Blue Cliff Record 5

Blue Cliff Record (Hekiganroku, Biyan Lu) #5
Xuefeng's "A Grain of Rice"

  • XUEFENG Yicun (Seppo Gison, 822-908, 12th gen)
Yuanwu's Preface (Sato)
Whosoever may sustain the principle of our school must be a person of noble and excellent spirit.
Only those who are able to kill someone without blinking their eyes can become buddhas right where they stand. Hence you illuminate and act simultaneously, you hold fast and let go at the same time.
Essence and phenomena are not two; expedients and reality are equally employed.
[Yet] you descend one grade, and adopt a secondary method.
If you cut off all complications on the spot, late-comers and beginners can hardly abide in the port.
Yesterday was this way, it could not be avoided; today is also this way, the transgressions fill up the heavens.
If it is a clear-eyed person, however, he or she cannot be fooled even a bit.
Otherwise, you are sure to put yourself in the tiger's mouth and lose your life.
I will cite an example, look!
Case (Sekida)
Xuefeng addressed the assembly and said,[1]
"All the great world, if I pick it up with my fingertips, is found to be like a grain of rice.[2]
I throw it in front of your face,[3]
but you do not see it.[4]
Beat the drum, telling the monks to come out to work, and search for it."[5]
Yuanwu's Interjections
[1] One blind man leading a crowd of blind men. It's not beyond him.
[2] What technique is this? I myself have never sported devil eyes.
[3] I'm afriad it can't be thrown down. What skill do you have?
[4] Xuefeng relies on his power to deceive people. Take what's coming to you and get out!
[5] Blind! The beat of the drum is for the three armies.
Xuedou's Verse (Sekida; italics Cleary)
The ox-head disappearing, the horse-head appears;
   Ox head vanishes, horse head comes back;
No dust on the mirror of the Patriarch Huineng
   In the mirror of Zen, no dust at all.
You beat the drum and search for it in vain.
   He beats the drum to have you look, but you don't see;
For whom do the spring flowers bloom.
   When spring arrives, for whom do the flowers bloom?
Related Xuefeng Tales (Yuanwu)
Changqing asked Yunmen, "When Xuefeng spoke like this, was there any place where he wasn't able to appear?'
Yunmen answered, "There is."
Changqing asked, "How so?"
Yunmen said, "One can't always be making wild fox spirit interpretations."

When Xuefeng was a young monk he went to Dongshan where he served as the rice steward.
One day Dongshan asked Xuefeng, "What are you doing?"
Xuefeng said, "Cleaning rice."
Dongshan asked “Are you washing the grit to get rid of the rice, or are you washing the rice to get rid of the grit?"
Xuefeng said, "Grit and rice are both removed at once."
Dongshan said, "What will everybody eat?"
Xuefeng then overturned the basin.
Dongshan said, "Your affinity lies with Deshan," and he directed Xuefeng to go see him.

As soon as he got there, Xuefeng asked, "Does this student have any share in this matter handed down from antiquity as the fundamental vehicle?"
Deshan struck him a blow and said, "What are you saying?"
Because of this, Xuefeng had an insight.

Later Xuefeng and Yantou were traveling together and were snowed in on Tortoise Mountain (in Hunan).
Xuefeng said, "When Deshan hit me, it was like the bottom falling out of a bucket."
Yantou shouted and said, "Haven't you heard it said that what comes in through the gate isn't the family treasure? You must let it flow out from your own breast to cover heaven and earth; then you'll have some small portion of realization."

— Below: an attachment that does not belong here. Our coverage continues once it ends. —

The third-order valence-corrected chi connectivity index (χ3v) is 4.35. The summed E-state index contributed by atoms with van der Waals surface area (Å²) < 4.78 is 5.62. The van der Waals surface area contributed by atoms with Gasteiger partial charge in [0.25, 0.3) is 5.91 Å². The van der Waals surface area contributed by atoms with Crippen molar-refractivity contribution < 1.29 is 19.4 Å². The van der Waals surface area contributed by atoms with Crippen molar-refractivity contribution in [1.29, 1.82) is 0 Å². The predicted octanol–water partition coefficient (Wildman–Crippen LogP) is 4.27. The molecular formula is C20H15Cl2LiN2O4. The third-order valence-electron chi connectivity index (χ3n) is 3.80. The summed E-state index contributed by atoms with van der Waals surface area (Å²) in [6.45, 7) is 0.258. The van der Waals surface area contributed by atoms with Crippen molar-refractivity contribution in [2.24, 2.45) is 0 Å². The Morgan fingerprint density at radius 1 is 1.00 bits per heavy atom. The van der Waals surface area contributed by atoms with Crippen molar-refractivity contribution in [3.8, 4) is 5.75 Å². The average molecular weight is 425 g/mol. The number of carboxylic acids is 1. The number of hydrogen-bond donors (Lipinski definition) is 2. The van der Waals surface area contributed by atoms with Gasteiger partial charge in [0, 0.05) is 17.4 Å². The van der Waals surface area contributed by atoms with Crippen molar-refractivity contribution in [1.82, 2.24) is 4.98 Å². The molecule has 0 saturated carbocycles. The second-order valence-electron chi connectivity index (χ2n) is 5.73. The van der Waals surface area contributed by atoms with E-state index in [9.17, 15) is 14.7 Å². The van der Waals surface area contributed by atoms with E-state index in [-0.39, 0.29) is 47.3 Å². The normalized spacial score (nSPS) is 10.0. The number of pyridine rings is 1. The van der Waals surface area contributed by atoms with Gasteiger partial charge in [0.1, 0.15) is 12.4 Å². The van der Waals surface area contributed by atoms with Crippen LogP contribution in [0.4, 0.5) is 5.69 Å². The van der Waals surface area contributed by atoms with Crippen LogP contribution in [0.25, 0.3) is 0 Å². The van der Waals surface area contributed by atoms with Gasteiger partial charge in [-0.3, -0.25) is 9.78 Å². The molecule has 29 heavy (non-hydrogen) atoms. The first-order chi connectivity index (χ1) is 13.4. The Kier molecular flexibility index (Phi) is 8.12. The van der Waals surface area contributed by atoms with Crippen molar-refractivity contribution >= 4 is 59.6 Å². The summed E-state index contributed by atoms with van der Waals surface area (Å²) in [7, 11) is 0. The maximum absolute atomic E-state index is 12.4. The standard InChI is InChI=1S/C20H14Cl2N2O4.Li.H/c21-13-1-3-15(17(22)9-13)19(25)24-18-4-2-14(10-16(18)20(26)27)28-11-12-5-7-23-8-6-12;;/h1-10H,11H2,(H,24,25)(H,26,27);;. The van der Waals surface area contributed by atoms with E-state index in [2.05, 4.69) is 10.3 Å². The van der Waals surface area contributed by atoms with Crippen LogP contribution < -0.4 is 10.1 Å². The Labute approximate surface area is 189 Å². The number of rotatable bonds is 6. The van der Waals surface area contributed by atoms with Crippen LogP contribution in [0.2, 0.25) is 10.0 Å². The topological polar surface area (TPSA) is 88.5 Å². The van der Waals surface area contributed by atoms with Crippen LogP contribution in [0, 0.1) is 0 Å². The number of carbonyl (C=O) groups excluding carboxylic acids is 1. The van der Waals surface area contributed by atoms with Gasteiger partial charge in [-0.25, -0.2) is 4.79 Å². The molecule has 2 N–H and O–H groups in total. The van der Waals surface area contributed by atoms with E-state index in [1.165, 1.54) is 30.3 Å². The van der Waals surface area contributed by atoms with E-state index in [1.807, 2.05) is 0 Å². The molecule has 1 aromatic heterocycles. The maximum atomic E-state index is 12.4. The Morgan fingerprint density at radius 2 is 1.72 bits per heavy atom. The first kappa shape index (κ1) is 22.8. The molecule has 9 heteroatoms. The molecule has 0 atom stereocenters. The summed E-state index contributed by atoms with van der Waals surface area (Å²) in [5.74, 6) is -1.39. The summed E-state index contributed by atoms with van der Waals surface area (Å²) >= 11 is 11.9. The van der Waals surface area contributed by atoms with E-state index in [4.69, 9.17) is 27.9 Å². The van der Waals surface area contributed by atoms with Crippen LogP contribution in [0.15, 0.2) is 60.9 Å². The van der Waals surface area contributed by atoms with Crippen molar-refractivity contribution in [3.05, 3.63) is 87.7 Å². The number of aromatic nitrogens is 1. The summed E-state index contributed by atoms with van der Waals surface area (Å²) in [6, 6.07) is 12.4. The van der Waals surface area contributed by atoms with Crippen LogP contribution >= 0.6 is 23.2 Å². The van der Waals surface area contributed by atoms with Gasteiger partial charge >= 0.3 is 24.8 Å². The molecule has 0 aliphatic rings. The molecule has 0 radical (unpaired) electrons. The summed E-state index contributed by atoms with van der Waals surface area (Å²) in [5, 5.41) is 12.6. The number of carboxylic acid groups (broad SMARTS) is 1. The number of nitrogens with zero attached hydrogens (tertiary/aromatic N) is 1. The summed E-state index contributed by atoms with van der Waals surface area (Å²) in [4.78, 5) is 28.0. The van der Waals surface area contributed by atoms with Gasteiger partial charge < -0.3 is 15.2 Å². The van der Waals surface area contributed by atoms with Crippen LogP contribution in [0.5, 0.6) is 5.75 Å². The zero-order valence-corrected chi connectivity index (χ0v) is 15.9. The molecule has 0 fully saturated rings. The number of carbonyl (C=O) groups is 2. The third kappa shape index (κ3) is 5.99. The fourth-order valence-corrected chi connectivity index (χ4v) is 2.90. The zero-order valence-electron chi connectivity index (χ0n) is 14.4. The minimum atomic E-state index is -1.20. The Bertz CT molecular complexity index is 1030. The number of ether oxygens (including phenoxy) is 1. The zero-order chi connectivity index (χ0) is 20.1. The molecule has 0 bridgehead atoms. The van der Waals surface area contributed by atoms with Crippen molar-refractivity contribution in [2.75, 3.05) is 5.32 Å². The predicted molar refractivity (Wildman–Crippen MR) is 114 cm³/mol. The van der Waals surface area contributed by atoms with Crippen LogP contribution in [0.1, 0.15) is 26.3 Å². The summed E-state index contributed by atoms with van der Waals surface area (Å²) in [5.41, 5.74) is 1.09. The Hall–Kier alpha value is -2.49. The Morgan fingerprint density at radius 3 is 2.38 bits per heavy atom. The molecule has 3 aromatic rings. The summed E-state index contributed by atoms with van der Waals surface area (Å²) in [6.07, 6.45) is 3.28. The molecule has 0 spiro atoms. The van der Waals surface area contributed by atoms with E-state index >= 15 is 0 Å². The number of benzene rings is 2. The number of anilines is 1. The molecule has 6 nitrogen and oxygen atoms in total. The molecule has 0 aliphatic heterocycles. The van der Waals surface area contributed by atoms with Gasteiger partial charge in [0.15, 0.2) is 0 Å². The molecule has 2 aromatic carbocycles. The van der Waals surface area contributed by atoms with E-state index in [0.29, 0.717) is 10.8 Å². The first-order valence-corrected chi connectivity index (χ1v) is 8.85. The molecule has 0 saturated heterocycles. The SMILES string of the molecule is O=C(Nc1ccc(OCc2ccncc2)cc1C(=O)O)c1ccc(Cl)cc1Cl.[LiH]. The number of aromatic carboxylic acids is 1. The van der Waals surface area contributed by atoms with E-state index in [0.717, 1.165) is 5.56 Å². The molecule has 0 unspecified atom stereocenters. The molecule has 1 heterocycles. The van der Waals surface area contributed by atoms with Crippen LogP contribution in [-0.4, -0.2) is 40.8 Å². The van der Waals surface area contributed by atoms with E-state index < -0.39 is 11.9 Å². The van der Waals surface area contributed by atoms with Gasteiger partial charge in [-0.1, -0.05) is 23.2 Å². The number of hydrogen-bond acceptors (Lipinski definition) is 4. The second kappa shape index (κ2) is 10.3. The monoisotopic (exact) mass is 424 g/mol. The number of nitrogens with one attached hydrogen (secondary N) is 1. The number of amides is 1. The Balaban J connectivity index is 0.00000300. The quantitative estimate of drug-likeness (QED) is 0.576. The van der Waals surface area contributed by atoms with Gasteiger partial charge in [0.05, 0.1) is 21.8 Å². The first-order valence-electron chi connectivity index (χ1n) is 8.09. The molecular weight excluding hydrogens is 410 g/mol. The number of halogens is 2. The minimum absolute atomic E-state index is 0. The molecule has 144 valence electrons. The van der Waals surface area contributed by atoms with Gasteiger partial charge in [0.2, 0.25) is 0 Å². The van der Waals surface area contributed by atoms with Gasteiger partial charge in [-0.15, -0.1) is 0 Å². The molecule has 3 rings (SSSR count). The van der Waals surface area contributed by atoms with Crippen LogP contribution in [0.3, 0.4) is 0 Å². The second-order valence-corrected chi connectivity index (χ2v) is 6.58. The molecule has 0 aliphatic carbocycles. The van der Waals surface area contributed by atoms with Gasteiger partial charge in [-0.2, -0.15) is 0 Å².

Suddenly, Xuefeng was greatly enlightened. He bowed and said to Yantou, "Elder brother, today on Tortoise Mountain I have finally attained the Path."
Yunfeng's Comment (Yuanwu)
Compared to above, not enough; compared to below, too much. I am making up more complications for you. Do you see Xuefeng? Where the King's rule is a little more strict, it's not permitted to plunder the open markets.
Zhe of Dagui's Comment (Yuanwu)
I'll add more mud to dirt for you. Look! Look! Xuefeng has defecated right in front of you all. Come now, why don't you even recognize the smell of shit?
Yuanwu's Comment
"Pick up the whole great earth in your fingers, and it's as big as a grain of rice" -- tell me, at this juncture, can you figure it out by means of intellectual discrimination? Here you must smash through the net, at once abandon gain and loss, affirmation and negation, to be completely free and at ease; you naturally pass through his snare, and then you will see what he's doing. Tell me, where is Xuefeng's meaning? People often make up intellectual interpretations and say, "Mind is the master of myriad things; the whole great earth is all at once in my hand." Fortunately, this has no connection. Here you must be a true and genuine fellow who penetrates the bone through to the marrow, and sees all the way through as soon as he hears it brought up, yet without falling into emotional considerations or conceptual thinking. If you are a genuine foot-traveling patchrobed monk, you will see that in acting this way, Xuefeng was already indulging to help others.
Hakuin's Comment
This is a choice selection from the record of Xuefeng's sayings. Xuefeng was beyond even Deshan, and this saying was enough to fluster even his great disciples like Baofu, Changqing, and Yunmen. The level of Xuefeng's school was exceptional. "Toss it in front of you" -- Toss what? "Muster everyone to look" -- Get together as if you were looking for a lost child.
Tenkei's Comment
Pay attention to what skill is used to pick up the world. When right and wrong, gain and loss, and all discriminatory thinking is stopped, then the whole universe is not even big enough to pick up with three fingers; it's the size of a grain of rice. To assess this using emotional consciousness is to take a small view, like looking at something inside a tea bag. Get together and inquire, he says, without tipping his hand, as if there were actually something there. This koan is often misinterpreted to represent the merging of the great and the small, or the one and the many. That is very wrong.
Yamada's Comment